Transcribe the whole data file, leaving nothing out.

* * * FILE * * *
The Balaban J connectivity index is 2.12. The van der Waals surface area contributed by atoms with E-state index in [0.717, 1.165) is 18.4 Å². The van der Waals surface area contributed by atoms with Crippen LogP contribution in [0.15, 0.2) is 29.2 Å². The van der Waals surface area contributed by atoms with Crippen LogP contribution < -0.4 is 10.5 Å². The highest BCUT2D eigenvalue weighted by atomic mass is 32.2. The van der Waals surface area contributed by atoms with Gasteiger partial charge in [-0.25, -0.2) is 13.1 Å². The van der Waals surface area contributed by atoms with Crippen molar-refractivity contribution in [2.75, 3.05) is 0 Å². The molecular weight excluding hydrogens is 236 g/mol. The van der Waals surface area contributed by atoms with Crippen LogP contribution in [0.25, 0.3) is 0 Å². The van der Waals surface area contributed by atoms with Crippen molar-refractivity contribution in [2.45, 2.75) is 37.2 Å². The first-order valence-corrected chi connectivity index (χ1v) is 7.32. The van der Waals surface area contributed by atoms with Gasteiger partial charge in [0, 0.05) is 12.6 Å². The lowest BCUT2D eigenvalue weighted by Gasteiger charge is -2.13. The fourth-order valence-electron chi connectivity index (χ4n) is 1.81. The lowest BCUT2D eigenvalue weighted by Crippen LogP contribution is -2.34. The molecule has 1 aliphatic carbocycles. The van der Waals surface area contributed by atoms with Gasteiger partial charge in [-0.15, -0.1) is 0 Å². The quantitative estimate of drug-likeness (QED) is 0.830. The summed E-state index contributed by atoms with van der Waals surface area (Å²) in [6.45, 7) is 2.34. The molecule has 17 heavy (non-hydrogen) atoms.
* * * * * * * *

The Balaban J connectivity index is 2.12. The van der Waals surface area contributed by atoms with E-state index in [0.717, 1.165) is 18.4 Å². The van der Waals surface area contributed by atoms with Crippen LogP contribution in [0.15, 0.2) is 29.2 Å². The van der Waals surface area contributed by atoms with Crippen LogP contribution < -0.4 is 10.5 Å². The highest BCUT2D eigenvalue weighted by atomic mass is 32.2. The van der Waals surface area contributed by atoms with Gasteiger partial charge in [-0.25, -0.2) is 13.1 Å². The van der Waals surface area contributed by atoms with Crippen molar-refractivity contribution in [2.75, 3.05) is 0 Å². The molecular weight excluding hydrogens is 236 g/mol. The van der Waals surface area contributed by atoms with Crippen LogP contribution in [0.25, 0.3) is 0 Å². The van der Waals surface area contributed by atoms with Crippen molar-refractivity contribution in [2.45, 2.75) is 37.2 Å². The first-order valence-corrected chi connectivity index (χ1v) is 7.32. The van der Waals surface area contributed by atoms with Gasteiger partial charge in [0, 0.05) is 12.6 Å². The lowest BCUT2D eigenvalue weighted by Gasteiger charge is -2.13. The fourth-order valence-electron chi connectivity index (χ4n) is 1.81. The lowest BCUT2D eigenvalue weighted by Crippen LogP contribution is -2.34. The molecule has 1 aliphatic carbocycles. The van der Waals surface area contributed by atoms with Gasteiger partial charge in [-0.15, -0.1) is 0 Å². The quantitative estimate of drug-likeness (QED) is 0.830. The summed E-state index contributed by atoms with van der Waals surface area (Å²) in [6.45, 7) is 2.34. The molecule has 17 heavy (non-hydrogen) atoms.